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Sep 9 2011   9:50PM GMT

Is $447 B Enough to Turn the Tide on US Employment?

Ed Tittel Ed Tittel Profile: Ed Tittel

Last night, President Obama addressed the US Congress, and proposed a new jobs-focused economic stimulus that would broaden the current Social Security tax cut for workers, and extend similar payroll tax cuts to small businesses. It would cut Social Security taxes by more than half for individuals (from 6.65 to 3.1 percent) and by about half for small businesses with payrolls of $5M or less (which means 98% of American businesses).

Another aspect to the President’s plan: a tax break of $4,000 for companies that hire individuals who have been unemployed for more than 6 months (according to the latest Employment Situation Summary from the US Bureau of Labor Statistics, this means 43 percent of the unemployed population, which currently tops 15 million people). Other spending would extend existing unemployment benefits, boost support for public works, and provide aid to state and local governments to head off teacher layoffs. Total costs for all these suggested outlays: $447 B.

Economists are reacting positively to this plan with predictions for resulting new job creation ranging from one to two million new jobs as a result of the tax break. But predictably, Republicans are averse to any plans that involve additional spending without also providing offsetting sources of revenue. Given the current political climate, I give this plan a snowball’s chance in hell of being enacted as legislation. And even if the predictions prove true, reducing unemployment by 8-16% (from 9.1 to 8.4 or 7.7 percent) doesn’t strike me as a bold enough stroke.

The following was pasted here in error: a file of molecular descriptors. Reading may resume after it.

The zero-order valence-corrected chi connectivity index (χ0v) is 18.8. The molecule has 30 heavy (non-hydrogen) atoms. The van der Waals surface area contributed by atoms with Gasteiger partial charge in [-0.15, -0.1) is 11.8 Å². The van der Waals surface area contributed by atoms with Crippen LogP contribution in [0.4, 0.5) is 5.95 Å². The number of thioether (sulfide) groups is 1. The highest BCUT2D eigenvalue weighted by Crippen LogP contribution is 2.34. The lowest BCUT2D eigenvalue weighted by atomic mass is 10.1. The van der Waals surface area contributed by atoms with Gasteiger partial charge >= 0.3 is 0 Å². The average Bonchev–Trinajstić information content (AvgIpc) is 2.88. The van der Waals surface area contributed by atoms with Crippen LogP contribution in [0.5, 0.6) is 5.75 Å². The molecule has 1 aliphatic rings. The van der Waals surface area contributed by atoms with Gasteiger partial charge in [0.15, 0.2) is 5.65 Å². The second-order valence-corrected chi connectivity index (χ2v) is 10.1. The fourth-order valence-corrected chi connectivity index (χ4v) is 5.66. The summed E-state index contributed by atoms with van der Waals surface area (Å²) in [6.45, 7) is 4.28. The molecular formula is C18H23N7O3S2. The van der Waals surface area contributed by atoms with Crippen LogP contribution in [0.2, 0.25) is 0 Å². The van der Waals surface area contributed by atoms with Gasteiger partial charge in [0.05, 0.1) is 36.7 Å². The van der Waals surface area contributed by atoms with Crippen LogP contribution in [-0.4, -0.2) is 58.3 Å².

If the President wants to dream big — and I think he should — I’d like to see more ambitious public works projects, more money (and work) for the chronic unemployed and underemployed minority populations in major metro areas, and some kind of “Newer Deal” for American citizens. If the Republicans are going to shoot it all down anyway, why not go for something really ambitious and meaningful instead of what economist Menzie Chin (University of Wisconsin) calls something that “merely makes up for the expiration of the president’s earlier $862 billion economic stimulus plan” (Chicago Sun Times, 9/8/2011).

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